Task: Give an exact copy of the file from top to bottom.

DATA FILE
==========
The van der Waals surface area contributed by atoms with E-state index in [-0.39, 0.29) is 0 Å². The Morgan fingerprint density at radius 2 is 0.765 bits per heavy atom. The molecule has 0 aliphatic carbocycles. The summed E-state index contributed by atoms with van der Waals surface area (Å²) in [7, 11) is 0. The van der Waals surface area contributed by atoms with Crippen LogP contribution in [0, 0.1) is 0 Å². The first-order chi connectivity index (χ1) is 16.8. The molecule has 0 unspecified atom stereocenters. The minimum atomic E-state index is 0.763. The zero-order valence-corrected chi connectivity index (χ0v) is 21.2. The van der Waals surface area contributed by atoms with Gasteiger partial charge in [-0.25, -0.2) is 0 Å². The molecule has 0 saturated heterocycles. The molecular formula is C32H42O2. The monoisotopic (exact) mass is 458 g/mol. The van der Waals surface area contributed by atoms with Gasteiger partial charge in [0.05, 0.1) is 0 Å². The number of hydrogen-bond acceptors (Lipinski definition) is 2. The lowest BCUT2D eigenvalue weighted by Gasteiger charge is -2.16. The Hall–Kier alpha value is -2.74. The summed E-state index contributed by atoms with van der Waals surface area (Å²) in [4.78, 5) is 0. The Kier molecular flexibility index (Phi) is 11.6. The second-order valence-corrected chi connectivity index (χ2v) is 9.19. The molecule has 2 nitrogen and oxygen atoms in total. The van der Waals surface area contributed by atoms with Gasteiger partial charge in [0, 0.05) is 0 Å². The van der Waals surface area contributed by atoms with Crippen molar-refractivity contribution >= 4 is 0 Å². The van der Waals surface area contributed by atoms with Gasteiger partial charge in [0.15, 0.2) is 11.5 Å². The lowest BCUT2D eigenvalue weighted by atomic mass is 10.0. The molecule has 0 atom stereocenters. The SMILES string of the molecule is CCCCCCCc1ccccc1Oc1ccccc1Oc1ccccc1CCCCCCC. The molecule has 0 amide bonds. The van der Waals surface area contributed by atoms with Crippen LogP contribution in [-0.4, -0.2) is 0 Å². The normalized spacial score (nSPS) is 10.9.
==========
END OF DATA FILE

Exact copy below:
The van der Waals surface area contributed by atoms with E-state index in [-0.39, 0.29) is 0 Å². The Morgan fingerprint density at radius 2 is 0.765 bits per heavy atom. The molecule has 0 aliphatic carbocycles. The summed E-state index contributed by atoms with van der Waals surface area (Å²) in [7, 11) is 0. The van der Waals surface area contributed by atoms with Crippen LogP contribution in [0, 0.1) is 0 Å². The first-order chi connectivity index (χ1) is 16.8. The molecule has 0 unspecified atom stereocenters. The minimum atomic E-state index is 0.763. The zero-order valence-corrected chi connectivity index (χ0v) is 21.2. The van der Waals surface area contributed by atoms with Gasteiger partial charge in [-0.25, -0.2) is 0 Å². The molecule has 0 saturated heterocycles. The molecular formula is C32H42O2. The monoisotopic (exact) mass is 458 g/mol. The van der Waals surface area contributed by atoms with Gasteiger partial charge in [0.05, 0.1) is 0 Å². The number of hydrogen-bond acceptors (Lipinski definition) is 2. The lowest BCUT2D eigenvalue weighted by Gasteiger charge is -2.16. The Hall–Kier alpha value is -2.74. The summed E-state index contributed by atoms with van der Waals surface area (Å²) in [4.78, 5) is 0. The Kier molecular flexibility index (Phi) is 11.6. The second-order valence-corrected chi connectivity index (χ2v) is 9.19. The molecule has 2 nitrogen and oxygen atoms in total. The van der Waals surface area contributed by atoms with Gasteiger partial charge in [0, 0.05) is 0 Å². The van der Waals surface area contributed by atoms with Crippen molar-refractivity contribution >= 4 is 0 Å². The van der Waals surface area contributed by atoms with Gasteiger partial charge in [0.15, 0.2) is 11.5 Å². The lowest BCUT2D eigenvalue weighted by atomic mass is 10.0. The molecule has 0 atom stereocenters. The SMILES string of the molecule is CCCCCCCc1ccccc1Oc1ccccc1Oc1ccccc1CCCCCCC. The molecule has 0 amide bonds. The van der Waals surface area contributed by atoms with Crippen LogP contribution in [-0.4, -0.2) is 0 Å². The normalized spacial score (nSPS) is 10.9.